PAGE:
by Traders Reserve | April 7, 2014 2:02 pm
Approximately 15 million Americans in the U.S. have their identities used fraudulently each year with financial losses totaling near $50 billion.
Close to 100 million additional are at risk for having their personal identifying information stolen placed when records maintained in government and corporate databases are lost or stolen.
These alarming statistics demonstrate identity theft may be the most frequent, costly and pervasive crime in the United States.
The ways thieves steal information has become sophisticated. They can read “noise” waves and intercept data with ATM skimmers, or infiltrate peer-to-peer networks like music sites. Other criminals target consumers with phishing (by email), SMSishing (by text) or Vishing (by voicemail).
It’s not all rocket science, though. Many old-school techniques still work: dumpster diving, wallet theft, snail mail swiping, someone looking over your shoulder at a device, collecting credit card numbers on the phone or online scams that retrieve your data.
Unfortunately, criminals are adept at cracking codes, creating viruses and weaseling their way into improperly secured networks at work, school, banks and anywhere else that involves a computer.
People can only go so far to protect themselves, and, unfortunately even the most savvy IT professional in the world isn’t capable of building an impenetrable fortress.
As recently as five years ago, very few companies offered services and products specifically designed to protect consumers from identity theft or, if victimized, to assist them in recovering from the crime.
Today, dozens of companies offer a range of services from credit monitoring, to the placement of fraud alerts, to opt-out services, to ID theft insurance and recovery services.
Here’s a look at three such service companies:
Considering LifeLock has had 35 consecutive quarters of increases in revenue and subscribers, it’s obvious the business is resonating well with consumers.
For $25 per month, LifeLock will remove your name from junk-mail lists, monitor the Web for fraudulent use of your name, Social Security number and other personal information, and alert you about potential breaches. Additionally, it says it will spend up to $1 million to help subscribers if they do become victims.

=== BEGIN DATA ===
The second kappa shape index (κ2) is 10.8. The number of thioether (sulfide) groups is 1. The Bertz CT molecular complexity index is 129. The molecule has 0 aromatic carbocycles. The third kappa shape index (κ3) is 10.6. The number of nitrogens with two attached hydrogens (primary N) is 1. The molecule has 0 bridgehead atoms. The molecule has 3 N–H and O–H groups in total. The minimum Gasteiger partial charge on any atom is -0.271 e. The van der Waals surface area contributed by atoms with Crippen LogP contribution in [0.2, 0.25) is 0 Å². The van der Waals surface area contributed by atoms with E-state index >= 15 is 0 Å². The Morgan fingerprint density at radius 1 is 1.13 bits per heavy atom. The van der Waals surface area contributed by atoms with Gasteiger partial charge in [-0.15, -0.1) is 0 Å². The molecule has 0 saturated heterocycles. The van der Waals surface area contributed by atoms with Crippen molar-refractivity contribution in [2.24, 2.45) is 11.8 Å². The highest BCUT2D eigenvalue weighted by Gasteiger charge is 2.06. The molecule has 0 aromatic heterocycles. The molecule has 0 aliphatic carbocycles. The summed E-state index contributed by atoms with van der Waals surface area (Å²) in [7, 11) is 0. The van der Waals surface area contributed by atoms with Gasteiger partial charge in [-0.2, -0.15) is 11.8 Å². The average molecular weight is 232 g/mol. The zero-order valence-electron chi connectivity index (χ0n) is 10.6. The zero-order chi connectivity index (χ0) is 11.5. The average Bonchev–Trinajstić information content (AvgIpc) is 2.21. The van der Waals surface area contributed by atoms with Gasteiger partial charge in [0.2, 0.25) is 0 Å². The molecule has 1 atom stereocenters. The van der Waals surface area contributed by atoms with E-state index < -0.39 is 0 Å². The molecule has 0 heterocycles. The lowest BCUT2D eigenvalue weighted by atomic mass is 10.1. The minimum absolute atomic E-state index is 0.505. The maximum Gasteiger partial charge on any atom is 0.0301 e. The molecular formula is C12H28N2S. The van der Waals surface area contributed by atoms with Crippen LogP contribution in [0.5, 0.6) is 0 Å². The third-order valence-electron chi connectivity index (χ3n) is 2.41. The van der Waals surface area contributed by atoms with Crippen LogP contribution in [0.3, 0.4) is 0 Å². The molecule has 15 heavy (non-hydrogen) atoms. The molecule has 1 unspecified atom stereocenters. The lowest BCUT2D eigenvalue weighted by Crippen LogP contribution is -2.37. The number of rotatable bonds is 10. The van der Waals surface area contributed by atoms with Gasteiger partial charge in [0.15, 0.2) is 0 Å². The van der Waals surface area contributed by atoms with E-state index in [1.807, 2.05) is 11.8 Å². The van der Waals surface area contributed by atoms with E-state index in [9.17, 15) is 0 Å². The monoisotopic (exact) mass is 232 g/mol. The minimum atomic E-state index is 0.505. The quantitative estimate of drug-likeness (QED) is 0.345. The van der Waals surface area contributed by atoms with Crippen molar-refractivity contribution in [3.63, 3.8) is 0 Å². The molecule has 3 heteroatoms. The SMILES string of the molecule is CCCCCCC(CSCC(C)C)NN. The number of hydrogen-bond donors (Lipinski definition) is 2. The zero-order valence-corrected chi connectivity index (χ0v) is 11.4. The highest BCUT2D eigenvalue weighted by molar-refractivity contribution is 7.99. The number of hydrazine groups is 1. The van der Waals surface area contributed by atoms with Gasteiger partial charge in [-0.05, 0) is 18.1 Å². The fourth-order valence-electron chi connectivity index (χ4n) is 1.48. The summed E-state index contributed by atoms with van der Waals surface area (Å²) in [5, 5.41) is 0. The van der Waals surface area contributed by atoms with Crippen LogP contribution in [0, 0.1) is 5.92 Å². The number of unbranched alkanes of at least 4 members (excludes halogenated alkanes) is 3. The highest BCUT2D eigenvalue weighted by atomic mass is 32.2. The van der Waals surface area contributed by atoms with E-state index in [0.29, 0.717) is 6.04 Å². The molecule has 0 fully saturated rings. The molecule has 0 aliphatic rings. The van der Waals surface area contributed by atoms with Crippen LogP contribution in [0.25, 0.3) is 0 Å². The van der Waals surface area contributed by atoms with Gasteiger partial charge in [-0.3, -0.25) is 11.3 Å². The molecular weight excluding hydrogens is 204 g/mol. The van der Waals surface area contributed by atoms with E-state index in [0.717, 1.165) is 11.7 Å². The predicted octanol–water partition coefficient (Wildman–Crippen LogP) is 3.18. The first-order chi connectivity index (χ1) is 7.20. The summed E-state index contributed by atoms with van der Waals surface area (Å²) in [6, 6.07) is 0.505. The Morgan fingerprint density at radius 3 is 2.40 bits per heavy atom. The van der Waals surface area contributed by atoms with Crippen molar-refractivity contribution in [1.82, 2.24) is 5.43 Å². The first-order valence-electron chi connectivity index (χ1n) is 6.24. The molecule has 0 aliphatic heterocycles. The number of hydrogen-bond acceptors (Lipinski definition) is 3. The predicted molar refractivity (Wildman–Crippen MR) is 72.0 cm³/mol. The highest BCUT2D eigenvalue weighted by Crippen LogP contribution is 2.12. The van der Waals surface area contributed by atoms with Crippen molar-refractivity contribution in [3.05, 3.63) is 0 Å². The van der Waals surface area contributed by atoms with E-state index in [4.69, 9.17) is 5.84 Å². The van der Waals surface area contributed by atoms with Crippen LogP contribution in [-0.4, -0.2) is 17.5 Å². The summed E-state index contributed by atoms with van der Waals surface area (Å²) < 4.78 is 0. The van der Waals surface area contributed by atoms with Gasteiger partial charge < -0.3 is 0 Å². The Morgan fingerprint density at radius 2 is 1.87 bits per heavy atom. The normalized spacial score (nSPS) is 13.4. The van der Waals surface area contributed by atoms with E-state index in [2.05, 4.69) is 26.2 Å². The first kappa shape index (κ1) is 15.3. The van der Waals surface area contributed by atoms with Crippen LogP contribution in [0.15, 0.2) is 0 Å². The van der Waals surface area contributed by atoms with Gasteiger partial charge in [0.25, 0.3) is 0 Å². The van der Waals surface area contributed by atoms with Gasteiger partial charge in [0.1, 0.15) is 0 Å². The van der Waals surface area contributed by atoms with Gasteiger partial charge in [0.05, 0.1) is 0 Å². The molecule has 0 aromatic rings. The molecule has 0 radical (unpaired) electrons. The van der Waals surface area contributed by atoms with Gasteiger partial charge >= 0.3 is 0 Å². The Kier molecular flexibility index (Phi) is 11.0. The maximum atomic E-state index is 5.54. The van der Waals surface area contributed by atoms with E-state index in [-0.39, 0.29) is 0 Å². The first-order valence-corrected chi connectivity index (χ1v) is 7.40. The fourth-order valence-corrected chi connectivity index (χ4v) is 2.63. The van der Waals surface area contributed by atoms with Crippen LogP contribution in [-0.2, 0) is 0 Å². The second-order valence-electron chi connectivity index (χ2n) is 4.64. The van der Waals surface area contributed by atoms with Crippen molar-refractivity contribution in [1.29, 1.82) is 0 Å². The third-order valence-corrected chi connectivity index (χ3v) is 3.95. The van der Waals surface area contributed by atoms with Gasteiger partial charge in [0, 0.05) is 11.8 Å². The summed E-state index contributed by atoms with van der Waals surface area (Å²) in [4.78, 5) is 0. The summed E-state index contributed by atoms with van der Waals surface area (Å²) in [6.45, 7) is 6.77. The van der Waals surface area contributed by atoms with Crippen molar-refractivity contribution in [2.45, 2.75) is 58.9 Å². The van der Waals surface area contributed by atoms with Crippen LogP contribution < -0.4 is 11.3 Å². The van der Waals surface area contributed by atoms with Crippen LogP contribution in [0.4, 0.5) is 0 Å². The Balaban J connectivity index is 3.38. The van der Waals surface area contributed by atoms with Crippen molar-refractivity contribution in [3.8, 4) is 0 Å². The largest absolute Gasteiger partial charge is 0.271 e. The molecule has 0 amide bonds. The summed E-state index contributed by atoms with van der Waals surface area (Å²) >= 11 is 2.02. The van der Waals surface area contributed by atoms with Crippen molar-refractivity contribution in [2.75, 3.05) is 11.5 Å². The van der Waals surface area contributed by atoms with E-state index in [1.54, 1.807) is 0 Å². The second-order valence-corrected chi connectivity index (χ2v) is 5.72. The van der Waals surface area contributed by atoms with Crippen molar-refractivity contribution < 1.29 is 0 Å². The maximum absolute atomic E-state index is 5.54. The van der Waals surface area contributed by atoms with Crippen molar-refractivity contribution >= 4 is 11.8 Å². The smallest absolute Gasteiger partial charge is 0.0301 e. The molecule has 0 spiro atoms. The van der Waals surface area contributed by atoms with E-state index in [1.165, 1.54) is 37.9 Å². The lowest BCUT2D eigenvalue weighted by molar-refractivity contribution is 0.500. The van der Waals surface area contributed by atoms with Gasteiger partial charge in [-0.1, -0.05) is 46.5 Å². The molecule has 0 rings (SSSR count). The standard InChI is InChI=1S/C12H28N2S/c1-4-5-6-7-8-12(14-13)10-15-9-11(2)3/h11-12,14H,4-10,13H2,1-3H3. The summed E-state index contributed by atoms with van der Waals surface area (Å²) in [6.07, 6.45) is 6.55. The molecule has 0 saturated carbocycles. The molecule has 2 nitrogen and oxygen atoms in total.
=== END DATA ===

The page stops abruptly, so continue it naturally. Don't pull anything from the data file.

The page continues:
In the past, the company was criticized for preying on the fear of identity theft rather than providing a service that prevented it. Others claimed the measures LifeLock took could be done by anyone, without its help, which is true. More recently, the Federal Trade Commission (FTC) began an investigation into its marketing and advertising policies. The news brought shares down from a peak of $23 in February to about $18 today.
However, the company is in a good financial position. Total revenue for 2013 rose 34% from a year ago to $369.7 million, and is projected to grow between $455 million and $465 million in 2014.
Its IPO went for $9 just over a year ago, and newlyweds to the stock are basking in 102% gains.
It seems you can’t buy anything online or bank online without seeing the VeriSign check mark somewhere on a website. Via your browser, this leader in website identification and encryption allows you to confirm a website’s identity before transmitting any personal information by clicking on the VeriSign logo. VeriSign uses 128-bit encryption to scramble personal information and stays that way as it moves through the Internet.
Verisign also operates the infrastructure for all the top-level domain names (.com, .net, .edu, .gov and others) and manages and protects DNS infrastructure for 121 million of them. The company raked in nearly $1 billion in revenue last year from .com and .net registration fees through a contract with the Department of Commerce that runs through 2018.
The Warren Buffett-owned stock reported revenue of $246 million for the fourth quarter of 2013, up 7% from the same quarter a year ago, and the company is looking forward to a strong 2014.
Although Intersections is considered a leader in identity risk management and privacy protection, its customers—mainly financial institutions—have been defecting on a regular basis. Revenue slipped 11% in 2013 as subscribers went from 4.5 million at the onset of that year to just 2.9 million by December. The company also provides retail services under the Identity Guard name.
Intersection relies primarily on U.S. banks to push its identity-theft platform, but due to regulatory scrutiny in the banking industry many of its clients have stopped marketing its products. That’s certainly cause for concern, and as a result, the company is forecasting a further drop in revenue between 11% and 18% in 2014 or $300 million.
Its saving grace—albeit long term—may be a $400 million revenue target for 2016 once its Identity Guard and VOYCE brands gain traction.
Written by Karen Riccio
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